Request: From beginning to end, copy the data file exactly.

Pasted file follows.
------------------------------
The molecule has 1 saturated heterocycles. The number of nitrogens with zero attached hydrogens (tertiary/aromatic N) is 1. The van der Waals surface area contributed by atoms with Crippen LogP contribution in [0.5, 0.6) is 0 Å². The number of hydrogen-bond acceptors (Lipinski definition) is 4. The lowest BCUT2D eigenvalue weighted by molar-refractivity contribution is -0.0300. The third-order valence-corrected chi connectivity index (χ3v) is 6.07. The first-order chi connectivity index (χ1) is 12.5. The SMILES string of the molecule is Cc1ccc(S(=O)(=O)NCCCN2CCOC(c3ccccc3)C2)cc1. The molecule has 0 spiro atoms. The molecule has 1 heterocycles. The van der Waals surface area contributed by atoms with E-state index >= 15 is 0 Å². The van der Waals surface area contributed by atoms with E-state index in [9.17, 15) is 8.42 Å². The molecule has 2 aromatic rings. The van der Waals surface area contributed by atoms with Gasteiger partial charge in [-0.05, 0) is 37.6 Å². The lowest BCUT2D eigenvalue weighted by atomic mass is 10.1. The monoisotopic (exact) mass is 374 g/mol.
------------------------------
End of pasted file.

The molecule has 1 saturated heterocycles. The number of nitrogens with zero attached hydrogens (tertiary/aromatic N) is 1. The van der Waals surface area contributed by atoms with Crippen LogP contribution in [0.5, 0.6) is 0 Å². The number of hydrogen-bond acceptors (Lipinski definition) is 4. The lowest BCUT2D eigenvalue weighted by molar-refractivity contribution is -0.0300. The third-order valence-corrected chi connectivity index (χ3v) is 6.07. The first-order chi connectivity index (χ1) is 12.5. The SMILES string of the molecule is Cc1ccc(S(=O)(=O)NCCCN2CCOC(c3ccccc3)C2)cc1. The molecule has 0 spiro atoms. The molecule has 1 heterocycles. The van der Waals surface area contributed by atoms with E-state index >= 15 is 0 Å². The van der Waals surface area contributed by atoms with E-state index in [9.17, 15) is 8.42 Å². The molecule has 2 aromatic rings. The van der Waals surface area contributed by atoms with Gasteiger partial charge in [-0.05, 0) is 37.6 Å². The lowest BCUT2D eigenvalue weighted by atomic mass is 10.1. The monoisotopic (exact) mass is 374 g/mol.